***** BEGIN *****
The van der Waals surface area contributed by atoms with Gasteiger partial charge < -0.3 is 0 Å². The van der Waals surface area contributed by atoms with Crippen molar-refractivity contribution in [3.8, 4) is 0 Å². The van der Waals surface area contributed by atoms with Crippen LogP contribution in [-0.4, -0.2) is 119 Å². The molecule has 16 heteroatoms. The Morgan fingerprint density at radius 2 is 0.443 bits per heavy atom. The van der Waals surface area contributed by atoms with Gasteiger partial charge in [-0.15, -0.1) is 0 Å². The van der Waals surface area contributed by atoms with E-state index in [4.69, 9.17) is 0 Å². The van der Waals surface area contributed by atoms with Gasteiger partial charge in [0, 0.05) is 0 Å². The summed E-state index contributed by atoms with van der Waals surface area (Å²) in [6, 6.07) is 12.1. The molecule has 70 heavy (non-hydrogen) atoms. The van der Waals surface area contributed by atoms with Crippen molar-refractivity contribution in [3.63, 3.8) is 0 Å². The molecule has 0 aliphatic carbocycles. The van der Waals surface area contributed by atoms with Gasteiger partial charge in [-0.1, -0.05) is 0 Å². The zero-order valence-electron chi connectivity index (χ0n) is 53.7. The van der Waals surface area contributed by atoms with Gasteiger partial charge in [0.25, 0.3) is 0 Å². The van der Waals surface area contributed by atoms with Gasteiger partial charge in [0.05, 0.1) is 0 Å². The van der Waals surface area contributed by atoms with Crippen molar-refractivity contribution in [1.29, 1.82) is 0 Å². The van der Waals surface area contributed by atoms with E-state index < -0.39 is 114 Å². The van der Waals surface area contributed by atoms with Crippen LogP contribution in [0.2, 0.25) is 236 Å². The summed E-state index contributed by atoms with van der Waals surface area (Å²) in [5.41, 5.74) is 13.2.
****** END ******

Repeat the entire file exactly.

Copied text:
The van der Waals surface area contributed by atoms with Gasteiger partial charge < -0.3 is 0 Å². The van der Waals surface area contributed by atoms with Crippen molar-refractivity contribution in [3.8, 4) is 0 Å². The van der Waals surface area contributed by atoms with Crippen LogP contribution in [-0.4, -0.2) is 119 Å². The molecule has 16 heteroatoms. The Morgan fingerprint density at radius 2 is 0.443 bits per heavy atom. The van der Waals surface area contributed by atoms with Gasteiger partial charge in [-0.15, -0.1) is 0 Å². The van der Waals surface area contributed by atoms with E-state index in [4.69, 9.17) is 0 Å². The van der Waals surface area contributed by atoms with Gasteiger partial charge in [0, 0.05) is 0 Å². The summed E-state index contributed by atoms with van der Waals surface area (Å²) in [6, 6.07) is 12.1. The molecule has 70 heavy (non-hydrogen) atoms. The van der Waals surface area contributed by atoms with Crippen molar-refractivity contribution in [3.63, 3.8) is 0 Å². The molecule has 0 aliphatic carbocycles. The van der Waals surface area contributed by atoms with Gasteiger partial charge in [-0.1, -0.05) is 0 Å². The zero-order valence-electron chi connectivity index (χ0n) is 53.7. The van der Waals surface area contributed by atoms with Gasteiger partial charge in [0.25, 0.3) is 0 Å². The van der Waals surface area contributed by atoms with Gasteiger partial charge in [0.05, 0.1) is 0 Å². The van der Waals surface area contributed by atoms with Crippen molar-refractivity contribution in [1.29, 1.82) is 0 Å². The van der Waals surface area contributed by atoms with E-state index < -0.39 is 114 Å². The van der Waals surface area contributed by atoms with Crippen LogP contribution in [0.2, 0.25) is 236 Å². The summed E-state index contributed by atoms with van der Waals surface area (Å²) in [5.41, 5.74) is 13.2.